'Dan is here today watching over us'
As he has done several times over the past few years, Thrashers GM Don Waddell paid Dan another visit at the cemetery Sunday, perhaps sharing what an amazing success the day had been.
Earlier in the day, Waddell's NHL club practiced at the new rink named after their fallen teammate in front of a packed house of around 1,500. The excited screams of children, many of them getting their first live look at NHL players, filled a facility that was brimming with electricity. A luncheon and autograph session followed the practice.
The NHL Players' Association was also on hand Sunday. Through its Goals & Dreams fund, the union donated the local hockey association 20 sets of hockey equipment, worth roughly $10,000.
"For us to be able to come back here today and give back to this community, you know Dan is here today watching over us," Waddell told ESPN.com, his voice barely audible over the frenzied atmosphere during practice. "It means a lot to us being here."
Ilya Kovalchuk and Slava Kozlov are the two remaining Thrashers who played with Snyder, who died six days after sustaining injuries in a tragic car accident on Sept. 29, 2003. Dany Heatley, who was driving the vehicle, was injured, but survived the crash.
"It was a few years ago that we were here for Dan's funeral and now we're here skating in this rink," Kozlov said after practice. "I think it's very special. ... That was a tough time, and right now, this is a fun time."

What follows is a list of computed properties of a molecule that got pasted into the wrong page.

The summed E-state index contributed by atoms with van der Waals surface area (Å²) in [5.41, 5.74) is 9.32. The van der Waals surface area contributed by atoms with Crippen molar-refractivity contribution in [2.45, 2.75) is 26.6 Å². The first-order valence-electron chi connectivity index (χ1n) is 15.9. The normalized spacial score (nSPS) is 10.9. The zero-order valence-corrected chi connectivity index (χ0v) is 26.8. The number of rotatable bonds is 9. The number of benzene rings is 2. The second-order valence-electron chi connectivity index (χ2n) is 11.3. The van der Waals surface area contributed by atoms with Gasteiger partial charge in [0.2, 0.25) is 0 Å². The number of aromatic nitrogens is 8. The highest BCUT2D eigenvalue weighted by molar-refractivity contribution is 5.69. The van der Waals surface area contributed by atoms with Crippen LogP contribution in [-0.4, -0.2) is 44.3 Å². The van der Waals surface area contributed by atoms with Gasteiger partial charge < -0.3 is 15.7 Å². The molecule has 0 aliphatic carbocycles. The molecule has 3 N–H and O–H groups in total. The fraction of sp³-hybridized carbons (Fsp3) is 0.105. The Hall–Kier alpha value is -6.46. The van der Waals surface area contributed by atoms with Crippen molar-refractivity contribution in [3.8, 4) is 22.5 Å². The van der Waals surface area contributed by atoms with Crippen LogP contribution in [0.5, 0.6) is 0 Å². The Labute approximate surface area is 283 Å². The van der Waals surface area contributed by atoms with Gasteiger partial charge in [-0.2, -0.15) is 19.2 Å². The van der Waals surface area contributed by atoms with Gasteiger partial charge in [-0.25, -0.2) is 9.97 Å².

The watch Snyder wore in the car crash was broken into three pieces. His mother, LuAnn Snyder, gave one piece to former Thrashers coach Bob Hartley and another to Kovalchuk, keeping the third for herself.
"I'm going to keep it always," said Kovalchuk, who ended practice by flipping a puck to a young fan.
Normally, after back-to-back games (the Thrashers won Friday in New Jersey and Saturday in Buffalo), this would have been a day off. But the team rode a bus from Buffalo to Elmira, and not a single player complained. Being at the rink meant a lot to this organization, including their captain.
"We will always remember him," said Kovalchuk. "He was one of our guys. He's always going to be in our hearts. I'm glad we came here today."
In the middle of practice, we found Dan's father, Graham Snyder, pacing in one of the rink's dressing rooms. He graciously once again spoke to ESPN.com, but clearly he was struggling on this day. He was instrumental in helping raise money to get this arena built and have the Thrashers come here, but it's obvious some memories were flashing through his heart and mind.
"For me personally, it's a very emotional day," said Snyder, taking a deep breath before continuing. "This is what we dreamed of when we sat down over six years ago."
That summer in 2003, father and son had talked about the need for a new arena here. Then Dan went off to NHL camp with Atlanta, his last.